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Using Hamilton to Teach History
Hamilton, learning American History
Hamilton is the hottest show on Broadway. It is a unique and great idea not only because of the music, but it is an excellent tool to teach people about an event in American History. The rap lyrics and rhythms are intriguing and addictive; it whets the appetite and provides an excellent way to get more children and grownups interested in a story about our nation.
PBS NewsHour Hip-hop and history blend for Broadway hit ‘Hamilton’
Ways to use Hamilton to teach
There are many ways to use Hamilton as a teaching tool and there are many teachers who will come up with more creative ideas than I present in this article. Students can research the life of Alexander Hamilton and write their own rap lyrics, poetry, or stories. According to an article from KQED News, Andrea Moverman, a teacher from Millennium Brooklyn High School,
To help her students understand the arguments for and against creating a national bank — a subject many kids might find snooze-worthy — Moverman played the song Cabinet Battle #1, which pitted Alexander Hamilton in a rap duel against Thomas Jefferson. Her students’ delight over this exchange prompted Moverman to assign rap battles as projects; she divided kids into competing sides and asked them to craft arguments in rap form. One of her favorite rap battles: two opposing camps debating the legacy of Supreme Court Justice John Marshall, some representing plaintiffs and others defendants, and all relying on major court cases to make their case.
I’ve thought of rap as poetry and as a form of writing, but never thought about rap as a way to debate. It is as long as the rules of debate and logic are followed. The rap has to make sense, it must be factual, logical, and it must debate the argument, not the person stating the opposing view. This is one way to teach students to write logically and persuasively. It also teaches them how to develop a logical argument.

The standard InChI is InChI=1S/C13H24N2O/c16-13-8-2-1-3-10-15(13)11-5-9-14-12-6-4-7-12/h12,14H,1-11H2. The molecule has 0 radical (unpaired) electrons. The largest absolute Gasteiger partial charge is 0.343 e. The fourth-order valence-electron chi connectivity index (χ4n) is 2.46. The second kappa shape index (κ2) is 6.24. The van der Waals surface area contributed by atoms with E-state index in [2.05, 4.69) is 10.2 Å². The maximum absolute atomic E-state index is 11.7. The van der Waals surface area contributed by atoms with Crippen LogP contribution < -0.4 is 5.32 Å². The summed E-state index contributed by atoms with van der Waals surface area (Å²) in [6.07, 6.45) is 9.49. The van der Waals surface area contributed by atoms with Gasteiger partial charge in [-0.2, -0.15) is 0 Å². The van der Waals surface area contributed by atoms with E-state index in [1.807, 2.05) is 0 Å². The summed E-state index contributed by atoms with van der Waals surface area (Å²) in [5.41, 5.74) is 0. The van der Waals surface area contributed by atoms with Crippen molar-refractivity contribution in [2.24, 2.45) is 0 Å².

One teacher uses the musical to learn about Hamilton’s life. He has his students glean facts from reading documents relating to the lives of Hamilton’s contemporaries. From the Newsweek article,
So Cullen did the inevitable: He designed an entire course centered on Hamilton (the figure) and Hamilton (the show). He’ll be teaching Hamilton: A Musical Inquiry in the fall. Students will be asked to sift through primary sources like George Washington’s farewell address and show tunes like “One Last Time” and “Washington on Your Side”; one essay assignment is to pick a song from the cast recording and analyze it.
There are others who are using Hamilton as a catalyst for learning American History. Here are some articles:
Hamilton is not the first Broadway show that has become a teaching tool. MIss Saigon has been used have a discussion about racism and cultural differences.
Is "Miss Saigon" Racist? Cast Members Meet Protesters To Discuss
Lea Salonga - I'd Give My Life for You (Miss Saigon in Manila)
South Pacific is another.